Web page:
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Response to hedda_foil (Reply #1)

Wed Sep 18, 2019, 03:21 PM

3. How Bill Barr Is Helping Trump Escape the Russia Scandal

The White House would rather have a fight over contempt than betrayal.

by David Corn
Mother Jones, May 12019

On Wednesday, the Democratic-controlled House Judiciary Committee voted to proceed with a contempt resolution against Attorney General Bill Barr. The man installed as the nation’s chief law enforcement officer by President Donald Trump—who had been looking for his own Roy Cohn—had refused to hand over an unredacted version of special counsel Robert Mueller’s final report and had ducked a committee hearing the previous week because Democrats had insisted on allowing the committee’s counsel to question Barr. The contempt vote, committee Democrats say, was a demonstration of Democratic unity (among a caucus divided on the question of impeaching Trump) and a signal to the party’s base and others that the Dems, as they face an obdurate Trump administration bent on stymying congressional investigations, are willing to punch back. But they may be punching in the wrong direction and, consequently, helping Trump escape the Russia scandal.

Barr is a convenient target for the Democrats. He misled the public about Mueller’s report—twice: with the four-page letter he wrote purportedly summarizing the report’s conclusions, and the press conference he held before the report was released. Barr downplayed the evidence related to the question of whether Trump had committed obstruction of justice and said Mueller had handed him the decision on whether Trump had committed this crime. (Mueller’s report said that was a matter for Congress to handle.) Barr said Trump had cooperated fully. (Trump had refused to be interviewed.) He echoed Trump’s mantra of “no collusion.” (Mueller had investigated whether there had been any criminal conspiracy related to the Russian attack on the 2016 election and found nothing to prosecute—and rendered no judgment on “collusion.”) And Barr, unsurprisingly, had not mentioned that Mueller’s report cited numerous lies from Trump and his crew about their interactions with Russia and Moscow’s assault on the United States.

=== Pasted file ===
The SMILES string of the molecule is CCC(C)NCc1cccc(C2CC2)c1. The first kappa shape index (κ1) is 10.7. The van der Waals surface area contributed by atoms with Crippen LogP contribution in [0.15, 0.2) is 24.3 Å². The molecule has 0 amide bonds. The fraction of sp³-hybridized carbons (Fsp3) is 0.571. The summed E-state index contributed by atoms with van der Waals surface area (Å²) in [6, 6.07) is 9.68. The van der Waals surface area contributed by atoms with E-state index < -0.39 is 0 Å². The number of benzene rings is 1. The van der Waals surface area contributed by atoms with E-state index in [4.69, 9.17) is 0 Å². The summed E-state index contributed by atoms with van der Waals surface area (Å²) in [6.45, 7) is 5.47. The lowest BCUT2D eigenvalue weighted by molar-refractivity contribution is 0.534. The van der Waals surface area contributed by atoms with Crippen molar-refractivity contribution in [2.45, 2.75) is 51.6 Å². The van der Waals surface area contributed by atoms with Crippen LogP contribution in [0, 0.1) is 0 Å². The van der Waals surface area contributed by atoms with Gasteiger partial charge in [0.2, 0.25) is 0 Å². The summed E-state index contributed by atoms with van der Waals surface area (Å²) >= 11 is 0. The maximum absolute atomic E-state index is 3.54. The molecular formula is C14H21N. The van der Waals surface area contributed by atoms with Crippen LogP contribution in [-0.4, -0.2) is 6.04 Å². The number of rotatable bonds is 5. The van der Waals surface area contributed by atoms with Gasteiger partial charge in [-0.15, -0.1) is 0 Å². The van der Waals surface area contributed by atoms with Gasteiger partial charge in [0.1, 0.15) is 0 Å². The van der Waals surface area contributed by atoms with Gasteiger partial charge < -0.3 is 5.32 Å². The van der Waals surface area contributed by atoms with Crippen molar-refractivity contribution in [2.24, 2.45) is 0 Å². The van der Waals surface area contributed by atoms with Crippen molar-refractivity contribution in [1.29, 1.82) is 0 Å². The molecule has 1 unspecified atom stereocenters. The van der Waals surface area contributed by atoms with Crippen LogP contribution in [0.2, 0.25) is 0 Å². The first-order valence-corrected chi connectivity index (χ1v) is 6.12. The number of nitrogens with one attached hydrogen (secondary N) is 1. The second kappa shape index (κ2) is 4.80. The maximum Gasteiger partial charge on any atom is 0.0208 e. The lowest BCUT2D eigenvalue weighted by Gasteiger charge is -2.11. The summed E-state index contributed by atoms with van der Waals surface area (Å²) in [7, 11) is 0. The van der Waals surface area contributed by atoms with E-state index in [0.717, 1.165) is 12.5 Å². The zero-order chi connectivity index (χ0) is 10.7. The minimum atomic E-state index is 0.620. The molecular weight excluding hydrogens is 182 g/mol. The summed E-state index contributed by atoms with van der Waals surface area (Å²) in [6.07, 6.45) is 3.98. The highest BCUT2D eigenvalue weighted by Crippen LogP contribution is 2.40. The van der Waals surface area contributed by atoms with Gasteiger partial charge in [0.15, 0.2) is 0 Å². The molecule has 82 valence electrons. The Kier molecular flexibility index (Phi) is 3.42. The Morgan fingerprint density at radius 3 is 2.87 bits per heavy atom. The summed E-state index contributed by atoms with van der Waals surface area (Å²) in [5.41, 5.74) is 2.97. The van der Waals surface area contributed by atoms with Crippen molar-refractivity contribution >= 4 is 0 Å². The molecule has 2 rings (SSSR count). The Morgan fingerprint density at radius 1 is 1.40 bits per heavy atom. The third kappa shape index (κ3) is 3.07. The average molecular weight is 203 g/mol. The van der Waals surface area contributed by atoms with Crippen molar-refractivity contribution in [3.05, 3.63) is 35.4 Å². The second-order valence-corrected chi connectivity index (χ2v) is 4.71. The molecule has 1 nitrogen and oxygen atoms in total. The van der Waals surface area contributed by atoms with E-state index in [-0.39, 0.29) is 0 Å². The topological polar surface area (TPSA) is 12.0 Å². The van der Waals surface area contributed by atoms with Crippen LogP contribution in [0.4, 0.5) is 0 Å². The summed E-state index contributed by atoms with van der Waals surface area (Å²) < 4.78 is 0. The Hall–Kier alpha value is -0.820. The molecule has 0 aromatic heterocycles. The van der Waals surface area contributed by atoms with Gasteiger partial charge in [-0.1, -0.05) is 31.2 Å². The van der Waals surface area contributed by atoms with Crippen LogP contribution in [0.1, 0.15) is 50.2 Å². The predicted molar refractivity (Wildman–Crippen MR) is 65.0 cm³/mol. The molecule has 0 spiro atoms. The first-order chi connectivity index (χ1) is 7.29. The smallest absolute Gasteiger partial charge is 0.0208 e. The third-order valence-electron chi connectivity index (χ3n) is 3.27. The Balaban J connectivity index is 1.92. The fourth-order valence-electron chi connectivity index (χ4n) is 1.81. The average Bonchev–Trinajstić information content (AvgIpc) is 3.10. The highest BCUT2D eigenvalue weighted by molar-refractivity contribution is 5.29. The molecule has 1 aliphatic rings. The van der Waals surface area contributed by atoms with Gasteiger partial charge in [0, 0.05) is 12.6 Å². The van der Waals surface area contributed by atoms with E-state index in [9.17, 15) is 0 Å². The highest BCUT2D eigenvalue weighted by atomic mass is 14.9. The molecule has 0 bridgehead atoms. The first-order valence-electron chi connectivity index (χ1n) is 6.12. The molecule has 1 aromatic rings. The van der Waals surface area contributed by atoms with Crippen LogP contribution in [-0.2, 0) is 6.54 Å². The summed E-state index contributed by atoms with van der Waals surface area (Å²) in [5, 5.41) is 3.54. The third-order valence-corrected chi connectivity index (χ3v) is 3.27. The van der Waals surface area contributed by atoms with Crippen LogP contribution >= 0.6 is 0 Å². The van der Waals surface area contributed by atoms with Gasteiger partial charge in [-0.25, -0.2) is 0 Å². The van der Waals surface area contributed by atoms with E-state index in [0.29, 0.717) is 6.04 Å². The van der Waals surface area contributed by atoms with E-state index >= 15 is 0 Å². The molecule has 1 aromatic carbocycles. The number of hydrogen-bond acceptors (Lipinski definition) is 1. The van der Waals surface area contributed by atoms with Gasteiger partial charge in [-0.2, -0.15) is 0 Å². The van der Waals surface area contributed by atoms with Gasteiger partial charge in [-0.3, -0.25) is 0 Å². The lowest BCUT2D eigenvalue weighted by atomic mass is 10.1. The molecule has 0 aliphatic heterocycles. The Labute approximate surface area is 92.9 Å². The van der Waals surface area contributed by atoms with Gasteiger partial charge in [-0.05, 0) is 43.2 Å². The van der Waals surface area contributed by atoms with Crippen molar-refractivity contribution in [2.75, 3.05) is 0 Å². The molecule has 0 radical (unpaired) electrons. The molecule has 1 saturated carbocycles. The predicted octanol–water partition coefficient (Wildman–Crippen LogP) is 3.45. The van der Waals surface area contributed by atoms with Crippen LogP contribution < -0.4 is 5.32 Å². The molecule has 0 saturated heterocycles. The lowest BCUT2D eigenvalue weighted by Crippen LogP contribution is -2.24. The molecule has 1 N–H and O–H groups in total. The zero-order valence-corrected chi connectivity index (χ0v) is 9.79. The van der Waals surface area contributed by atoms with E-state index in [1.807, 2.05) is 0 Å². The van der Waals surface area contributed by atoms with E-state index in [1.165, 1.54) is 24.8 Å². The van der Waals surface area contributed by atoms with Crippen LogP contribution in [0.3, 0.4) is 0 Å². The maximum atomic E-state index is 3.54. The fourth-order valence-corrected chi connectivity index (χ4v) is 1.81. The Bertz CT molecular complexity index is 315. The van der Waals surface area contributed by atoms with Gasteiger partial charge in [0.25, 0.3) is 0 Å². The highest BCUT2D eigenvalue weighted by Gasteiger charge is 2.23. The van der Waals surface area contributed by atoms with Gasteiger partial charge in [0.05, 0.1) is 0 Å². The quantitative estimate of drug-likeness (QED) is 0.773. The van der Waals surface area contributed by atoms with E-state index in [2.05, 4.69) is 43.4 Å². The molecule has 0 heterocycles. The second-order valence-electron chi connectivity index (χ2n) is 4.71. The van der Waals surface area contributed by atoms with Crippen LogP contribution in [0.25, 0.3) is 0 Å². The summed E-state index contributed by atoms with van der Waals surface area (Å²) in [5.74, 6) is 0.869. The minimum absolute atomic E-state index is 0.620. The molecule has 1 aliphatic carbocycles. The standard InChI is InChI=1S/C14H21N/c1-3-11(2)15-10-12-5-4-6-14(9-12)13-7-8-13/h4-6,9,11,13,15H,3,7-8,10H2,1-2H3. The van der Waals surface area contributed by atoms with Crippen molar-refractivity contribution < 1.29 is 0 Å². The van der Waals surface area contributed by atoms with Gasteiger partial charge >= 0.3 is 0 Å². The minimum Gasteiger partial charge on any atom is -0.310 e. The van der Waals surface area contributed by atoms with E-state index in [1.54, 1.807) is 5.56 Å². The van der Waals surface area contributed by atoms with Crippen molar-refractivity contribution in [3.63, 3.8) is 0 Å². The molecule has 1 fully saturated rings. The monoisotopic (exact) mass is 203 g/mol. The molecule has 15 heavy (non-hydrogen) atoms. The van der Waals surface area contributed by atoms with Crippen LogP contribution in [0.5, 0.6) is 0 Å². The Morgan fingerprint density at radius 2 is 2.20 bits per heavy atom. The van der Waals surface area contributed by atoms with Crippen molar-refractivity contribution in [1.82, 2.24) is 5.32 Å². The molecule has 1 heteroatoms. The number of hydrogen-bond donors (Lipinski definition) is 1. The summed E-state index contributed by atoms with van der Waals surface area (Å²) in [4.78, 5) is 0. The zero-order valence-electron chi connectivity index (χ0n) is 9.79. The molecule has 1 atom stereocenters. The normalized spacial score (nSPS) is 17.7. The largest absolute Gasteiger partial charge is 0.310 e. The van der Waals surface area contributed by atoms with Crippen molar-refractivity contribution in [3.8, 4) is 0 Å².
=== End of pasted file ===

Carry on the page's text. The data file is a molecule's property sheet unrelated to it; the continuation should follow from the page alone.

An attorney general spinning for a president who might have criminally obstructed justice is important. But, arguably, it is not as important as what has prompted all this hubbub: the Trump-Russia scandal itself.

The Mueller report reaffirms the core elements of what is probably the most consequential political scandal in American history. Russia, it notes, waged a “sweeping and systematic” attack on a US presidential election. And, Mueller notes, Trump and his campaign, while publicly denying this attack was underway, sought to benefit from it. As the report states, during the campaign, Trump called “this whole thing with Russia” a “total deflection” and said that the notion Moscow was intervening in the election was “farfetched” and “ridiculous”—which is precisely what Russia was claiming at the time. Trump’s embrace and promotion of Moscow disinformation was not a crime—but Mueller included it in his narrative.

Mueller’s report lays out the curious series of interactions between Trump associates and Russia throughout the 2016 contest—showing that the campaign even attempted to establish a back-channel connection to Putin’s office after public reports that Moscow was behind the hack-and-dump attacks mounted against Democrats and the Hillary Clinton campaign. Additionally, the report details how Trump lied to the public about his secret efforts during the campaign to develop a Trump tower project in Moscow. (After 10 months of negotiations, the project fizzled out once Trump essentially secured the Republican presidential nomination in June 2016.) The report points out that Trump continued to lie about this deal after he won the election. It cites a remark he made at a press conference days before moving into the White House: “I have no deals that could happen in Russia, because we’ve stayed away…We could make deals in Russia very easily if we wanted to, I just don’t want to because I think that would be a conflict.”



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